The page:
Polonius: What do you read, my lord?
Hamlet: Words, words, words.
The book Hamlet carries on stage and reads during the play has been identified by scholars as De Consolatione, by the Italian mathematician and physician Girolamo Cardano a.k.a. Jerome Cardan (1501-1576), and its English translation was published for the first time upon the orders of the passionate, enthusiastic, 23-year-old Edward de Vere Earl of Oxford, who financed the printing as well.
Well, now, there’s a coincidence for you…
The first London edition appeared under the heading Cardanus Comforte translated into English and published by commandment of the right honorable the Earl of Oxenford, Anno Domini 1573. Signaling his intention henceforth to devote himself primarily to literature, Edward de Vere also contributed a prefatory letter and poem in honor of the translator, his friend Thomas Bedingfield.
The earliest identification of Cardanus’ Comforte with Hamlet apparently came from Francis Douce in 1839, writing, “Whoever will take the trouble of reading the whole of Cardanus as translated by Bedingfield will soon be convinced that it had been perused by Shakspeare.” [Yep, back then they often spelled the name as it generally appeared in Stratford.]
“This seems to be the book which Shakespeare placed in the hands of Hamlet,” Joseph Hunter wrote of Cardanus Comforte in 1845, citing passages that “seem to approach so near to the thoughts of Hamlet that we can hardly doubt that they were in the Poet’s mind when he put [certain speeches] into the mouth of his hero.”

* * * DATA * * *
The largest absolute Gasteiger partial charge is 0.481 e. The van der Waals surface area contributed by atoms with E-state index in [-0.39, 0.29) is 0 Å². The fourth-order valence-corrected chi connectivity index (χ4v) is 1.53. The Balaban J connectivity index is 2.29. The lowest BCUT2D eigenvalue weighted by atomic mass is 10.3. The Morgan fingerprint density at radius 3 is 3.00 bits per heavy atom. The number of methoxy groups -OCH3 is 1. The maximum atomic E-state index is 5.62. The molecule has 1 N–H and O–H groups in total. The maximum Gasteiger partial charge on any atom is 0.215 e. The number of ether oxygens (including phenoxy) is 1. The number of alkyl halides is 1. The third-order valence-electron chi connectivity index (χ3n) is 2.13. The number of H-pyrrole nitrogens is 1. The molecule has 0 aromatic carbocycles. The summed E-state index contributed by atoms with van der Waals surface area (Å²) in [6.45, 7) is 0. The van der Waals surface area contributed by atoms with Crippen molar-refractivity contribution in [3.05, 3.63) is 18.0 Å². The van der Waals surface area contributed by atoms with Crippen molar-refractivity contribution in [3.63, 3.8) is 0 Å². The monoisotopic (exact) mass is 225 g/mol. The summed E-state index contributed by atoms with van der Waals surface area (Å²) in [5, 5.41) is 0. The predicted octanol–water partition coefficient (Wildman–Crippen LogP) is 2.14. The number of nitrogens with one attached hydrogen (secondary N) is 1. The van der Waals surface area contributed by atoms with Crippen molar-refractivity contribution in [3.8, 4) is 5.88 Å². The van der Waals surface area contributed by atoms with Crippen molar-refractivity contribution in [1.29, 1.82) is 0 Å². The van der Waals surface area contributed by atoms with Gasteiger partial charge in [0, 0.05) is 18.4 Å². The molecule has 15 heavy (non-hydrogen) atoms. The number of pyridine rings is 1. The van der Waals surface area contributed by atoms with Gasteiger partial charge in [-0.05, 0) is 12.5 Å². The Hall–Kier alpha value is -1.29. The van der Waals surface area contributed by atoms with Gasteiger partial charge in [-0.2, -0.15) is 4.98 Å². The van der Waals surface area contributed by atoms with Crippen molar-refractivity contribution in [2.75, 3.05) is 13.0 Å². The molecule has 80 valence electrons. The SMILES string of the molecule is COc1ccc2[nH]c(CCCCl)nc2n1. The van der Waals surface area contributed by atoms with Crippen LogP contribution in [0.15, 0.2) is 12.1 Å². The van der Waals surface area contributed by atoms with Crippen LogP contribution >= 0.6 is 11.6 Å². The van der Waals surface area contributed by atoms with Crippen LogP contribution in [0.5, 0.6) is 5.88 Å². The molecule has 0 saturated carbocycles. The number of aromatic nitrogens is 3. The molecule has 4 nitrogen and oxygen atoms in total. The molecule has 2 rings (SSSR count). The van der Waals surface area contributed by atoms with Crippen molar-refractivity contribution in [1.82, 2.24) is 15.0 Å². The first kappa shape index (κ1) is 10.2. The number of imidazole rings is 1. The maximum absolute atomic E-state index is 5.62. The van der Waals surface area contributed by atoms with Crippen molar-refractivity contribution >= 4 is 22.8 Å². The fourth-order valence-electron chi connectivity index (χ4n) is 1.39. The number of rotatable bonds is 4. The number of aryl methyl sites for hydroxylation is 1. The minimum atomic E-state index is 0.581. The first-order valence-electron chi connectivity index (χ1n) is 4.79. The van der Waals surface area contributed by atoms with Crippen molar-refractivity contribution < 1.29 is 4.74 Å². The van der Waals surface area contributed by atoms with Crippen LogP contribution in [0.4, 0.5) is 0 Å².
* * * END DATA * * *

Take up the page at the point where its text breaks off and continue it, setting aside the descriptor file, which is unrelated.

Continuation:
In the first quarto of Hamlet, Prince of Denmark in 1603, just before the prince launches into “To be or not to be,” the king sees him “poring upon a book” — suggesting that originally Hamlet was to be holding the book while delivering that famous soliloquy, which is virtually a poetical paraphrase of it. Examples (with my emphases) follow.
CARDAN: “In holy scripture, death is not accounted other than sleep, and to die is said to sleep … better to follow the counsel of Agathius, who right well commended death, saying that it did not only remove sickness and all other grief, but also, when all other discommodities of life did happen to man often, it never would come more than once … Seeing, therefore, with such ease men die, what should we account of death to be resembled to anything better than sleep … Most assured it is that such sleep be most sweet as be most sound, for those are the best wherein like unto dead men we dream nothing. The broken sleeps, the slumber, the dreams full of visions, are commonly in them that have weak and sickly bodies.”
HAMLET: “To die, to sleep – no more; and by a sleep to say we end the heartache and the thousand natural shocks that flesh is heir to: ‘tis a consummation devoutly to be wished. To die, to sleep — to sleep, perchance to dream; ay, there’s the rub; for in that sleep of death what dreams may come when we have shuffled off this mortal coil must give us pause.”
The resemblances, Hardin Craig wrote in 1934, are in fact “more numerous and of a more fundamental character than even Hunter seems to have realized.” Indeed it may be said “without exaggeration,” he continued, “that Cardanus Comfort “is pre-eminently ‘Hamlet’s book,’ since the philosophy of Hamlet agrees to a remarkable degree with that of Cardano.”